Four Nunataryuk scientists went on their third field trip to Ilulissat to continue the close contact and collaboration with the community and to anchor the forthcoming report on permafrost related risks in local perspectives.
As part of the week-long fieldwork they conducted 21 comprehensive interviews. The scientists worked within a holistic framework that included questions related to risks from the perspectives of health and well-being, safety, planning, engineering, and economy.
Ilulissat is surrounded by mountains, which means that the locality is becoming increasingly confined and this is making desirable building areas more scarce. With an extension of the town and with the new and significantly enlarged airport construction, the increasing pressure on scarce land means that one will built in areas that earlier would have been avoided. One example are the red terrace houses built on permafrost which now are abandoned (see picture below). The current plan is to demolish the houses and built something new, most likely with several floors.
One important outcome of the fieldwork has been the collection of perceived risks from local stakeholders representing both the public & private sector as well as civil society sectors in Ilulissat.
Several stakeholders emphasized in interviews that all current risks can be avoided with the necessary financial resources. However, competition for the scarce financial resources is significant with many divergent views on how best to use these funds given the many competing interests.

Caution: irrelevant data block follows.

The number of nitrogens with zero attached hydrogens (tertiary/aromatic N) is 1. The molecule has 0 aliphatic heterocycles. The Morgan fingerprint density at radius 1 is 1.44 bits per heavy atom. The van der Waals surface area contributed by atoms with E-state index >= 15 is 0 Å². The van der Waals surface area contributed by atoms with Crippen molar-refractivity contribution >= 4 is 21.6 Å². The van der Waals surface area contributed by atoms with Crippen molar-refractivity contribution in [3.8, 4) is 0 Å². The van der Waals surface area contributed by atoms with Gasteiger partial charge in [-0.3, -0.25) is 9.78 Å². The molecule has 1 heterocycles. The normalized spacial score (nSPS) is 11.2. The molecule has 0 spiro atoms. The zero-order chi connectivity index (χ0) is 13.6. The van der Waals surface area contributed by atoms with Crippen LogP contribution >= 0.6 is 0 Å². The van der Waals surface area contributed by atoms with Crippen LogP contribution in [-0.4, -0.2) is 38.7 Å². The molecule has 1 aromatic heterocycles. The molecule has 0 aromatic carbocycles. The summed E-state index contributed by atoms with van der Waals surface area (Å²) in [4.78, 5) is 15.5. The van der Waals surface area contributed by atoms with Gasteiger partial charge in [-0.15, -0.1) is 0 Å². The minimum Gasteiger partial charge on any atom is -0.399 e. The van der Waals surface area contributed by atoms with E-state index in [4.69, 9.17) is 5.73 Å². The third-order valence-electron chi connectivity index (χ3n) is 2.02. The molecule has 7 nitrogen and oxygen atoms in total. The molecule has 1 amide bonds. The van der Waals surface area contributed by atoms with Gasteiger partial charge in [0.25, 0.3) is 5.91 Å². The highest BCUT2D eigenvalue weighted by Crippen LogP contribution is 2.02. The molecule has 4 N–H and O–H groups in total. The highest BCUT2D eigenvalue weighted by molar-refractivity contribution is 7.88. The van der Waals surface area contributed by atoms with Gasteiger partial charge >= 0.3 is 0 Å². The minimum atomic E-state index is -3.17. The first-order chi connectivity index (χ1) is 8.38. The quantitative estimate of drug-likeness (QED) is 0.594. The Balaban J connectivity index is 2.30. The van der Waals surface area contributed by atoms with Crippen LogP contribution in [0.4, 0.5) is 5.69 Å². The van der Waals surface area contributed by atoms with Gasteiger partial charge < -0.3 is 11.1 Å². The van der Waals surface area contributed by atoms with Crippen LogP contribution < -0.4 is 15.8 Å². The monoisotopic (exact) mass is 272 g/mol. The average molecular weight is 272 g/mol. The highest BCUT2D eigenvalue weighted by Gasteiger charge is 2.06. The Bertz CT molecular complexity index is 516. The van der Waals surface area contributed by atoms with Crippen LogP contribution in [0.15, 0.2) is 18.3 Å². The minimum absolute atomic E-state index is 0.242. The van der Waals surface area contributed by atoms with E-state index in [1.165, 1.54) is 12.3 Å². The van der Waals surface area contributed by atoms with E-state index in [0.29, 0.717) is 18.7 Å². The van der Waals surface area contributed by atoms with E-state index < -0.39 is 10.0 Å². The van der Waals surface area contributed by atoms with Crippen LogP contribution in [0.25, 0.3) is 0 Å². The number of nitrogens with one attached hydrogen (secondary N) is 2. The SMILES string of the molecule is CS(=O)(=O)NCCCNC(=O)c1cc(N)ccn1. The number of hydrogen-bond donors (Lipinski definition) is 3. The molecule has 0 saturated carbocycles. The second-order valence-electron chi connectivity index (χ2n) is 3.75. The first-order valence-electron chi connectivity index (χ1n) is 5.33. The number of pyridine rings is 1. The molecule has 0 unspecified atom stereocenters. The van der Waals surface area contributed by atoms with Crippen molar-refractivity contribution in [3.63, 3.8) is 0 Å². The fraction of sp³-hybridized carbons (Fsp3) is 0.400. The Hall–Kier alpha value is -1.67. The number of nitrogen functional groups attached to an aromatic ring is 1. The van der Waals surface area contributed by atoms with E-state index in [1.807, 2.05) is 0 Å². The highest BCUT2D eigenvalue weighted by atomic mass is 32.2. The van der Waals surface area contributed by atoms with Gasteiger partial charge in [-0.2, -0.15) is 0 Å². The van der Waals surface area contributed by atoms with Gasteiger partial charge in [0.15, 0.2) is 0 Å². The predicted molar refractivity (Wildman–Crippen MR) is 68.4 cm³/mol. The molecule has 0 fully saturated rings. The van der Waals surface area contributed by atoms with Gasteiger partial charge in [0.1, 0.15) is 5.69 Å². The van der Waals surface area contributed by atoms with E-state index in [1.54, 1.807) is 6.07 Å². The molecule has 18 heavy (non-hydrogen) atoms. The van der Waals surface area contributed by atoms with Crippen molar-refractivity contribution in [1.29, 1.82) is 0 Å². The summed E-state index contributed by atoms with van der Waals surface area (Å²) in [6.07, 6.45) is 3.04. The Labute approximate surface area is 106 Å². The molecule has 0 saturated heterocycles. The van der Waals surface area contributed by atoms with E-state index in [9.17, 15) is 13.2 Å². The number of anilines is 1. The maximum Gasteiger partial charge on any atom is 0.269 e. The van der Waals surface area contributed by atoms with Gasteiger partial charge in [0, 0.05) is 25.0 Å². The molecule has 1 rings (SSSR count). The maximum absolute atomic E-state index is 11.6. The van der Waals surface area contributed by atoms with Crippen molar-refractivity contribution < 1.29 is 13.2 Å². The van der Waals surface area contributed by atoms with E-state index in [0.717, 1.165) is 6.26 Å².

Current issues and challenges arising from permafrost are managed from the municipal budget that are decided by central government. According to local stakeholders, permafrost challenges are not considered a sufficient reason to receive an increased level of compensation, and for this reason some offices or institutions may look elsewhere or abroad to find the funds to save e.g., the Knud Rasmussen Museum in Ilulissat.
The local museum named after the half Greenlandic half Danish Arctic explorer Knud Rasmussen is severely impacted by permafrost. From the outside the permafrost damage is mostly visible in the staircase. It is the smaller building to the right that is sinking most drastically. One interviewee said that the leaning floors can trigger a feeling of dizziness. Currently there is a cooling plant underneath the floor to prevent further sinking. However, it is a short-term solution, and the municipality’s technical department has assessed that further work needs to be done. The idea is the apply for international funding to save the museum as there are no local funds that can pay for the work needed.
While most houses are built on bedrock, the impact of permafrost thaw on the road network in Ilulissat is something most people experience. In some areas of town the road must carry heavy transport, e.g., ship containers, and one interviewee told stories about how a tractor more recently was exposed to deep bumps that caused severe damages to the vehicle. The interviewee also explained that, in general, company vehicles deteriorate and wear out faster, leading to higher repair and replacement costs.
The government owned energy company Nukissiorfiit is responsible for the production of the town´s energy and fresh water supply. Most energy is sourced from hydropower that is transported on wires between masts. Several of these masts are on permafrost and company employees have observed how the masts are slowly sinking further into the ground. Currently, they are monitoring the situation but some of their measurement equipment were eaten by a fox.
The housing company INI A/S administers the public housing stock in Ilulissat, and they also provide important accounts of damages from thawing permafrost in the area. However, as many of the houses they are responsible for have in fact deteriorated to the point where they need extensive repair or reconstruction, they face many issues in addition to permafrost damages. Overall, they lack funding to take care of the repairs needed. Several houses in Ilulissat have also been abandoned due to extensive damage from permafrost thaw, e.g. mould, sewage issues, doors or windows that cannot close properly, etc.